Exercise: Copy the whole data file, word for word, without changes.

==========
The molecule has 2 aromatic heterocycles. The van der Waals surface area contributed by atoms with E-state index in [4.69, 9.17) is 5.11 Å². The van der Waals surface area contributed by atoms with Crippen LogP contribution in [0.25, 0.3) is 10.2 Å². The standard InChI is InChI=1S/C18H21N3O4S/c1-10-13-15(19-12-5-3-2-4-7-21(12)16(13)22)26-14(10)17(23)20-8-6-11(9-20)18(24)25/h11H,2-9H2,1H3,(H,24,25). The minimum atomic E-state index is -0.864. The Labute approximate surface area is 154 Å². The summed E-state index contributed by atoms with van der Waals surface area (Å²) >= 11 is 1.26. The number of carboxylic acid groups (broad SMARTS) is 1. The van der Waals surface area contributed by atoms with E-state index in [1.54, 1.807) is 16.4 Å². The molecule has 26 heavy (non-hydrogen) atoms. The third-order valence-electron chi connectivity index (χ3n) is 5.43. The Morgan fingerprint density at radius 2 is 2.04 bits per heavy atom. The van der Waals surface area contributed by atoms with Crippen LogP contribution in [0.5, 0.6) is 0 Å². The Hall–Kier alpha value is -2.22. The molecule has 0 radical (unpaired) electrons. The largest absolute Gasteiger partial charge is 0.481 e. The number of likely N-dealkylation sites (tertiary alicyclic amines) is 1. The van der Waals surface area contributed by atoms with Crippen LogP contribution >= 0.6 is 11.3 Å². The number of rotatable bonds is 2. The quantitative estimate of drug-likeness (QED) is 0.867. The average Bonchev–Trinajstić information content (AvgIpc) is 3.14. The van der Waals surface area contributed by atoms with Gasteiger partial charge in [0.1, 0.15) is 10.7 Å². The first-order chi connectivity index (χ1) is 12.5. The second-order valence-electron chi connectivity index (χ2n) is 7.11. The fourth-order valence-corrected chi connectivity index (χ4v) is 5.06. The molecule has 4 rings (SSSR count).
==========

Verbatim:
The molecule has 2 aromatic heterocycles. The van der Waals surface area contributed by atoms with E-state index in [4.69, 9.17) is 5.11 Å². The van der Waals surface area contributed by atoms with Crippen LogP contribution in [0.25, 0.3) is 10.2 Å². The standard InChI is InChI=1S/C18H21N3O4S/c1-10-13-15(19-12-5-3-2-4-7-21(12)16(13)22)26-14(10)17(23)20-8-6-11(9-20)18(24)25/h11H,2-9H2,1H3,(H,24,25). The minimum atomic E-state index is -0.864. The Labute approximate surface area is 154 Å². The summed E-state index contributed by atoms with van der Waals surface area (Å²) >= 11 is 1.26. The number of carboxylic acid groups (broad SMARTS) is 1. The van der Waals surface area contributed by atoms with E-state index in [1.54, 1.807) is 16.4 Å². The molecule has 26 heavy (non-hydrogen) atoms. The third-order valence-electron chi connectivity index (χ3n) is 5.43. The Morgan fingerprint density at radius 2 is 2.04 bits per heavy atom. The van der Waals surface area contributed by atoms with Crippen LogP contribution in [0.5, 0.6) is 0 Å². The Hall–Kier alpha value is -2.22. The molecule has 0 radical (unpaired) electrons. The largest absolute Gasteiger partial charge is 0.481 e. The number of likely N-dealkylation sites (tertiary alicyclic amines) is 1. The van der Waals surface area contributed by atoms with Crippen LogP contribution >= 0.6 is 11.3 Å². The number of rotatable bonds is 2. The quantitative estimate of drug-likeness (QED) is 0.867. The average Bonchev–Trinajstić information content (AvgIpc) is 3.14. The van der Waals surface area contributed by atoms with Gasteiger partial charge in [0.1, 0.15) is 10.7 Å². The first-order chi connectivity index (χ1) is 12.5. The second-order valence-electron chi connectivity index (χ2n) is 7.11. The fourth-order valence-corrected chi connectivity index (χ4v) is 5.06. The molecule has 4 rings (SSSR count).